to add to this - you might want to consider emergency management and planning as a secondary job with your county emergency planning team - it's an easy slide from planning to emergency planning and most of the training courses are online with FEMA - given the planet now, this will likely be a usable skill that also marries your EMT skills with planning
Well until all this happened, the idea was that once the current EM retires, I'd be transitioning to that job. It doesn't look like he's leaving soon enough though. Emergency Management is absolutely where I want to go. Either that or EMS administration.
 

RandomPlanner

Cyburbian
Messages
1,723
Points
25
...As for the planning consultant, I have an idea how I may become a permanent one. I told the CM during our meeting that the job is really not a one person deal. It's too much work for one person, but not enough for 2 full time positions if that makes any sense. I said he'd be better off training an inspector or permit tech. to handle daily simple questions (what's the setback, what's my property zoned) or simple permit issuance and hire a third party (COG, consultant, etc.) to handle the technical matters (CUP's, subdivisions, rezonings, etc.). He could save money since the consultant wouldn't need to be paid benefits. I may pitch that idea to him just to see what he thinks...
I was actually thinking along those lines in your initial post when you said which parts of the job you liked and which parts you don't like. I agree with you -- I don't want to issue permits all day long. But, thank God, I've always worked in a Planning Department that was large enough that I didn't have to -- even at the beginning of my career.
...

For me, both times that I went back to school, I doubted myself. The first time, I ran out of money and had to downsize my entire life; then it took 6 months after graduation to find a job in my field making 25% less than before I went back to school. The second time, my first professor in grad school (an adjunct) had a job title lower than the own I had just quit (you can imagine how unsure of myself that made me feel); it took me almost 2 years to find a job after that round of college and by that time, I had accumulated way more debt than I should have. In the long run though, these decisions were the right ones. I work in a field that I love (for the most part) and have a solid life/work balance which is so important for me.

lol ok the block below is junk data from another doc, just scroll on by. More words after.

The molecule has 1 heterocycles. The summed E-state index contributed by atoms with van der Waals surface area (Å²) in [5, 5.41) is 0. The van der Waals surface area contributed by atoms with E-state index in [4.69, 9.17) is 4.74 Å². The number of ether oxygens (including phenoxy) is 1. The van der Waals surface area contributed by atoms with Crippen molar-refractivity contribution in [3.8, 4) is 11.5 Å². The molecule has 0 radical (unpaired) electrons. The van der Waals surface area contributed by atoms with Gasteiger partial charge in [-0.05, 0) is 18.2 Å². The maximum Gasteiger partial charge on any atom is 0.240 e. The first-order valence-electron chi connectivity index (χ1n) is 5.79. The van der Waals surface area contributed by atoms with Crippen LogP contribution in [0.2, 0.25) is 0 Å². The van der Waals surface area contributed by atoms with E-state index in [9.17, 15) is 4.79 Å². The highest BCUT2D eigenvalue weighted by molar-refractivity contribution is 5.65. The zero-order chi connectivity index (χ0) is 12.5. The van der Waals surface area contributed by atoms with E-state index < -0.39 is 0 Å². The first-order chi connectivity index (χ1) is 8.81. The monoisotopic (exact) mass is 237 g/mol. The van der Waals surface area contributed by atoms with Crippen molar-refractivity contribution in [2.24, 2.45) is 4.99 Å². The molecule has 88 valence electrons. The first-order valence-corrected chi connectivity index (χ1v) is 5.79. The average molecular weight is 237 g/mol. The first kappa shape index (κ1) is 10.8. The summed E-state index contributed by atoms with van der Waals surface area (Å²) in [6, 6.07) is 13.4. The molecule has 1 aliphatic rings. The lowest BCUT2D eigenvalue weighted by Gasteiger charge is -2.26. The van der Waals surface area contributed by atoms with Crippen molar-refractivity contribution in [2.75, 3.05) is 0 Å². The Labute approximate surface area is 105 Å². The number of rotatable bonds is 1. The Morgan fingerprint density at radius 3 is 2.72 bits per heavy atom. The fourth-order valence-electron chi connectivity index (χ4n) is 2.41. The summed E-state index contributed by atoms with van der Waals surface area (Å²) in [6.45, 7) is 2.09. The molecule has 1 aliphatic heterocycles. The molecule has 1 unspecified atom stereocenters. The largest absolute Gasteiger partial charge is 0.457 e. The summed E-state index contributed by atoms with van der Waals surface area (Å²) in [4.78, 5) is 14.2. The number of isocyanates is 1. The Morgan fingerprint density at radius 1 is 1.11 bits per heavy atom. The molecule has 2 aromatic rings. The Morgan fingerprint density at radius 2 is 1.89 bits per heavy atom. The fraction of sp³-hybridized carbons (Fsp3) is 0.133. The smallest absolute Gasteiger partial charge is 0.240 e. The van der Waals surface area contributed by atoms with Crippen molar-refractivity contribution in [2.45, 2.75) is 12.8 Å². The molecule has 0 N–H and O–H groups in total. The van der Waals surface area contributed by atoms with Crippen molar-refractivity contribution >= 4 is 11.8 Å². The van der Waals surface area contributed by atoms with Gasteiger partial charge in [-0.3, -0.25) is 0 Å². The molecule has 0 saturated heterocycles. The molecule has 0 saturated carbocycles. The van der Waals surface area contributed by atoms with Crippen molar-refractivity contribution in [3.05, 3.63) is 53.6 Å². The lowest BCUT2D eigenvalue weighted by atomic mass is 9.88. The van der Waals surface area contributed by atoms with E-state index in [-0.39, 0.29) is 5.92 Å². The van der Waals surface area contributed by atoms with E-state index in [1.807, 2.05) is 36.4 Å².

Tobinn

Cyburbian
Messages
325
Points
11
I've already applied for several part time EMT jobs. I can do those evenings or weekends fairly easily. they're 12 hour shifts so fitting them in with a regular work schedule during the evenings might be difficult, but I'll have to manage.

I've talked with a few guys I know who work with EMS here, and there's money to be made, it just takes some time. The paramedic pay is very competitive from what I understand. And there's a ton of overtime hours you can pick up if you want.
That's the spirit! And what a noble profession; literally saving lives!! You've got this. I think we're all rooting for you.